Should Monetization Be Part of SEO?
Maybe that blog title is a no brainer and the answer should be yes. But there are a fair number of SEO services out that promise only rankings, not necessarily if the ranking will actually convert into sales. And there’s something to this: if the SEO is able to make you rank in the top ten for a vital marketable keyword, then he’s done most of his job. That is mostly what optimization is about: improving keyword relevance and page rank so a site ranks well in SERPs.
It is often unscrupulous optimizers who only promise high ranking for a specific keyphrase. These optimization experts often prey on website owners who know very little about how search engines operate. So an optimizer can set up a URL and rank very quickly for a certain term – especially a regional term, like “San Diego optometrist blog.” The San Diego optometrist might be duly impressed that the SEO was immediately able to rank for that keyphrase, when all the SEO really has to do is buy up the URL sandiegooptometristblog.com and then it looks like he’s done his optimization duty. A PR 0 site could rank for obscure terms, especially in the beginning before the listing tapers off. A vast amount of the SEO work occurring out there is just this type of work: not ranking for “credit card” or “iPod” but for niches within a niche. The narrower you get, the easier it is and novice website owners don’t understand this.
In search engine optimizers’ defense, these same newbies often don’t understand the concept of monetization. They think that if you’re in the top ten of Google results, you’ve struck it gold and the money’s going to come pouring in. Numerous arguments have erupted between clients and optimizers because optimization has not led to sales – especially if monetization was part of the optimization package. Generally, though, search engine optimizers should explain to clients (and clients should understand this) that a top ten rank is no guarantee of anything except more traffic. Even ranking in the top ten for certain terms does not guarantee traffic. An optimizer can’t help it if the website markets duck sweaters or something equally unpopular. (Note to self: look into the duck sweater market).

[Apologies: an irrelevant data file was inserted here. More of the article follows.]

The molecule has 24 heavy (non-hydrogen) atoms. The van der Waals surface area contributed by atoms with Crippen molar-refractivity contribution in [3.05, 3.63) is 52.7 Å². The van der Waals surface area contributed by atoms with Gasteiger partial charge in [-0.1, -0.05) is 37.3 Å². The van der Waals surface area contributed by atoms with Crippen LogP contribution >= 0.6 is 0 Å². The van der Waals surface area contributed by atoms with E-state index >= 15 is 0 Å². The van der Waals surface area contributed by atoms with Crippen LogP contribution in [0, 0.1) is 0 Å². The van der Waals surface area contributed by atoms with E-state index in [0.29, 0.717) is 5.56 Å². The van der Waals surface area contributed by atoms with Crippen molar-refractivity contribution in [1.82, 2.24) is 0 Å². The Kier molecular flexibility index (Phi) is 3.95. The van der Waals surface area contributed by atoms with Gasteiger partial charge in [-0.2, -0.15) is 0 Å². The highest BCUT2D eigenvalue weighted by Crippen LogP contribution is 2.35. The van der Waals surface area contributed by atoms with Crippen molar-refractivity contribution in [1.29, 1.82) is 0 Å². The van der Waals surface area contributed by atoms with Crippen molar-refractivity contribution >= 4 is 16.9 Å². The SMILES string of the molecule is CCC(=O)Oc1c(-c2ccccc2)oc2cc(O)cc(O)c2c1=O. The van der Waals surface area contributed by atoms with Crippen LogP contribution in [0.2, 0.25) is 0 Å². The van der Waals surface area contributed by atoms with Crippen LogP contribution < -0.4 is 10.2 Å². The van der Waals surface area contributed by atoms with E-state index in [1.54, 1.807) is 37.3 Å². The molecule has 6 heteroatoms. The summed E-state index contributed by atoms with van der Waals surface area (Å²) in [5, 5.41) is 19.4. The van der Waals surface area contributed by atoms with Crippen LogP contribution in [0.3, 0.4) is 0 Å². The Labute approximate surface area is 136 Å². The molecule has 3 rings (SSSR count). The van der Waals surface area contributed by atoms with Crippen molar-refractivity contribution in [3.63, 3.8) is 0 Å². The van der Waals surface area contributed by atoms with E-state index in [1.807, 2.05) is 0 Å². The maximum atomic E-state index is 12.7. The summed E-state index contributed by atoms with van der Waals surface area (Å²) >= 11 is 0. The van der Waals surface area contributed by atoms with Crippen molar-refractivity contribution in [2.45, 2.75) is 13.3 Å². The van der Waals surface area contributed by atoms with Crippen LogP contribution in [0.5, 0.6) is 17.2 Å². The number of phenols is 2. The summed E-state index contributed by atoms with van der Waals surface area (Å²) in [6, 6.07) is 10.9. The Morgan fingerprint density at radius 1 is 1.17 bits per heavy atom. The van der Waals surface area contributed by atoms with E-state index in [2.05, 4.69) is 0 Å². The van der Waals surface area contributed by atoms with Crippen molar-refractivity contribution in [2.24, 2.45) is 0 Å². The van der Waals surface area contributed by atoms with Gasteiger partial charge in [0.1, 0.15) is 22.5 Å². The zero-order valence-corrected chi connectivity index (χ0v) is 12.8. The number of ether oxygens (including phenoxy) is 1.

But it’s important for site owners to realize that traffic monetization optimization (TMO) is different than search engine optimization (SEO). SEO is mostly about the search engine side of things, hence the name. Of course the real purpose of any optimization effort is to make money – unless traffic is all that you’re after. But it’s not necessarily implied by straight SEO that search engine traffic will convert.
SEO and TMO are not an entirely separate process because a keyword optimization strategy will be aimed at certain types of consumers or clientele. But even so, the strategy will be different – such as optimizing content for specific products, rather than for more industry-wide information. Search engine marketing (ppc and other ad opportunities) is another potential collaboration. So anyone dealing with clients, or any prospective client looking into SEO, should discuss upfront exactly what is going to be achieved by the optimization effort – whether it’s better ranking, better sales, or both.